Biol Psychiatry. 2013 Sep 5. pii: S0006-3223(13)00727-0. doi: 10.1016/j.biopsych.2013.07.036.
Department of Metabolism and Aging (EJY, EMG, ZZ, CAM); Department of Neuroscience (EJY, MA, EMG, ZZ, GR, CAM), The Scripps Research Institute, Jupiter, Florida.
Memories associated with drugs of abuse, such as methamphetamine (METH), increase relapse vulnerability to substance use disorder. There is a growing consensus that memory is supported by structural and functional plasticity driven by F-actin polymerization in postsynaptic dendritic spines at excitatory synapses. However, the mechanisms responsible for the long-term maintenance of memories, after consolidation has occurred, are largely unknown.
Conditioned place preference (n = 112) and context-induced reinstatement of self-administration (n = 19) were used to assess the role of F-actin polymerization and myosin II, a molecular motor that drives memory-promoting dendritic spine actin polymerization, in the maintenance of METH-associated memories and related structural plasticity.
Memories formed through association with METH but not associations with foot shock or food reward were disrupted by a highly-specific actin cycling inhibitor when infused into the amygdala during the postconsolidation maintenance phase. This selective effect of depolymerization on METH-associated memory was immediate, persistent, and did not depend upon retrieval or strength of the association. Inhibition of non-muscle myosin II also resulted in a disruption of METH-associated memory.
Thus, drug-associated memories seem to be actively maintained by a unique form of cycling F-actin driven by myosin II. This finding provides a potential therapeutic approach for the selective treatment of unwanted memories associated with psychiatric disorders that is both selective and does not rely on retrieval of the memory. The results further suggest that memory maintenance depends upon the preservation of polymerized actin.
© 2013 Society of Biological Psychiatry.
September 13, 2013
Scientists from the Florida campus of The Scripps Research Institute (TSRI) have been able to erase dangerous drug-associated memories in mice and rats without affecting other more benign memories.
The surprising discovery points to a clear and workable method to disrupt unwanted memories while leaving the rest intact, the scientists say.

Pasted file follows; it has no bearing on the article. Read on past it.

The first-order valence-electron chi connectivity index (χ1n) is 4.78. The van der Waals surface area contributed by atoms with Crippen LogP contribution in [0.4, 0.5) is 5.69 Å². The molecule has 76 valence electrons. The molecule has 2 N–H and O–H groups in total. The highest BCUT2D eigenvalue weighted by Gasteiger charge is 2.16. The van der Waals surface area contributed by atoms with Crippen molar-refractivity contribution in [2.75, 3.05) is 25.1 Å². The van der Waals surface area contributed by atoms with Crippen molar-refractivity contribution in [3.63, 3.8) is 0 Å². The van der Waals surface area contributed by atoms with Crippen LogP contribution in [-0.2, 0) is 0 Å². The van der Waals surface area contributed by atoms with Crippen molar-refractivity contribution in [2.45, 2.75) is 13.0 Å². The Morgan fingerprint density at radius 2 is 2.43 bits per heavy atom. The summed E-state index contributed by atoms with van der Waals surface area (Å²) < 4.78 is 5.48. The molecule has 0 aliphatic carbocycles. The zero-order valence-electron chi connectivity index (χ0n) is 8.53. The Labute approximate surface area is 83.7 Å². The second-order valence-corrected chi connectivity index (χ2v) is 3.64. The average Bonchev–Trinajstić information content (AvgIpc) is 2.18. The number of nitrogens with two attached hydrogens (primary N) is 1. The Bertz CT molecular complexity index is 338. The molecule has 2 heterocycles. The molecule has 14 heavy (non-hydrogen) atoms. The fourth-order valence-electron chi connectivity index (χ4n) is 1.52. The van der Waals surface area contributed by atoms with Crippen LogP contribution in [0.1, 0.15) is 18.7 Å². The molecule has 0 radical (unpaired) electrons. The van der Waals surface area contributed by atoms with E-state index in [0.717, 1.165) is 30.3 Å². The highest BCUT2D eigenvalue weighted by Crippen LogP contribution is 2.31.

For recovering addicts and individuals suffering from post-traumatic stress disorder (PTSD), unwanted memories can be devastating. Former meth addicts, for instance, report intense drug cravings triggered by associations with cigarettes, money, even gum (used to relieve dry mouth), pushing them back into the addiction they so desperately want to leave.
As in the movie Eternal Sunshine of the Spotless Mind (a couple undergo a procedure to erase each other from their memories when their relationship turns sour), “we’re looking for strategies to selectively eliminate evidence of past experiences related to drug abuse or a traumatic event.
“Our study shows we can do just that in mice — wipe out deeply engrained drug-related memories without harming other memories,” said Courtney Miller, a TSRI assistant professor who led the research.
How to change memories
- Mice and rats were first trained to associate the rewarding effects of methamphetamine with a rich context of visual, tactile and scent cues.
- The scientists later inhibited actin polymerization — the creation of large chainlike molecules — by blocking a molecular motor called myosin II in their brains during the maintenance phase of methamphetamine-related memory formation. (To produce a memory, a lot has to happen, including the alteration of the structure of nerve cells via changes in the dendritic spines — small bulb-like structures that receive electrochemical signals from other neurons. Normally, these structural changes occur via actin, the protein that makes up the infrastructure of all cells.)
- Behavioral tests showed the animals immediately and persistently lost memories associated with methamphetamine. At the same time, the response to other memories, such as food rewards, was unaffected.
The scientists are not yet sure why powerful methamphetamine-related memories are also so fragile, but they think it could be related to the role of dopamine, a neurotransmitter involved in reward and pleasure centers in the brain. Dopamine is released during both learning and drug withdrawal.
“The hope is that our strategies may be applicable to other harmful memories, such as those that perpetuate smoking or PTSD,” Miller said.
The research was supported by the National Institute on Drug Abuse and the National Institute for Neurological Disorders and Stroke.
Erica J. Young et al., Selective, Retrieval-Independent Disruption of Methamphetamine-Associated Memory by Actin Depolymerization, Biological Psychiatry, 2013, DOI: 10.1016/j.biopsych.2013.07.036
Topics: Cognitive Science/Neuroscience